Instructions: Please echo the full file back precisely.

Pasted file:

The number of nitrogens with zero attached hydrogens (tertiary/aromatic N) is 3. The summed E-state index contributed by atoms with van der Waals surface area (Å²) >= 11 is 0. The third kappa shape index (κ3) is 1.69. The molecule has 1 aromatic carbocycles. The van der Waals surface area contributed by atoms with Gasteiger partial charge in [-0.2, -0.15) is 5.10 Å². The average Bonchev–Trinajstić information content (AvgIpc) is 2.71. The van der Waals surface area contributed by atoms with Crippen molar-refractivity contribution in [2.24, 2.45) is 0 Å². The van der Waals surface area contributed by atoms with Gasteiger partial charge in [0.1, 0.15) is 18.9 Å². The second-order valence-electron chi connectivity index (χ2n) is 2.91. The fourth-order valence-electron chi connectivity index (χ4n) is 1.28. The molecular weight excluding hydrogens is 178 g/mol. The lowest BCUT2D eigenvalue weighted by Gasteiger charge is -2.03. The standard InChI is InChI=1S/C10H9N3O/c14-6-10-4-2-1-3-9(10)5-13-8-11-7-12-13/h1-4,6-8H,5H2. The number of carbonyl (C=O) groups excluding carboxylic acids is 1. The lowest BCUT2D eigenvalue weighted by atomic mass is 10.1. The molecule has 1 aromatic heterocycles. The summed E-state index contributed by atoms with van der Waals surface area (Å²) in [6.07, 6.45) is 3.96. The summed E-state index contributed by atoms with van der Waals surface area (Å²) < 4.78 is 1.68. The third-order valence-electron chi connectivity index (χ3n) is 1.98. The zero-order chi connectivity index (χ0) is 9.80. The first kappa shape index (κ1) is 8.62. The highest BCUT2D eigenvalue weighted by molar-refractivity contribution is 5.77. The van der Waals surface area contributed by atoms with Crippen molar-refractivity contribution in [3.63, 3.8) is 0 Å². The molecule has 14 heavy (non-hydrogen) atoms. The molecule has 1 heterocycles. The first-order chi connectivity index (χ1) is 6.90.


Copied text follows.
The number of nitrogens with zero attached hydrogens (tertiary/aromatic N) is 3. The summed E-state index contributed by atoms with van der Waals surface area (Å²) >= 11 is 0. The third kappa shape index (κ3) is 1.69. The molecule has 1 aromatic carbocycles. The van der Waals surface area contributed by atoms with Gasteiger partial charge in [-0.2, -0.15) is 5.10 Å². The average Bonchev–Trinajstić information content (AvgIpc) is 2.71. The van der Waals surface area contributed by atoms with Crippen molar-refractivity contribution in [2.24, 2.45) is 0 Å². The van der Waals surface area contributed by atoms with Gasteiger partial charge in [0.1, 0.15) is 18.9 Å². The second-order valence-electron chi connectivity index (χ2n) is 2.91. The fourth-order valence-electron chi connectivity index (χ4n) is 1.28. The molecular weight excluding hydrogens is 178 g/mol. The lowest BCUT2D eigenvalue weighted by Gasteiger charge is -2.03. The standard InChI is InChI=1S/C10H9N3O/c14-6-10-4-2-1-3-9(10)5-13-8-11-7-12-13/h1-4,6-8H,5H2. The number of carbonyl (C=O) groups excluding carboxylic acids is 1. The lowest BCUT2D eigenvalue weighted by atomic mass is 10.1. The molecule has 1 aromatic heterocycles. The summed E-state index contributed by atoms with van der Waals surface area (Å²) in [6.07, 6.45) is 3.96. The summed E-state index contributed by atoms with van der Waals surface area (Å²) < 4.78 is 1.68. The third-order valence-electron chi connectivity index (χ3n) is 1.98. The zero-order chi connectivity index (χ0) is 9.80. The first kappa shape index (κ1) is 8.62. The highest BCUT2D eigenvalue weighted by molar-refractivity contribution is 5.77. The van der Waals surface area contributed by atoms with Crippen molar-refractivity contribution in [3.63, 3.8) is 0 Å². The molecule has 14 heavy (non-hydrogen) atoms. The molecule has 1 heterocycles. The first-order chi connectivity index (χ1) is 6.90.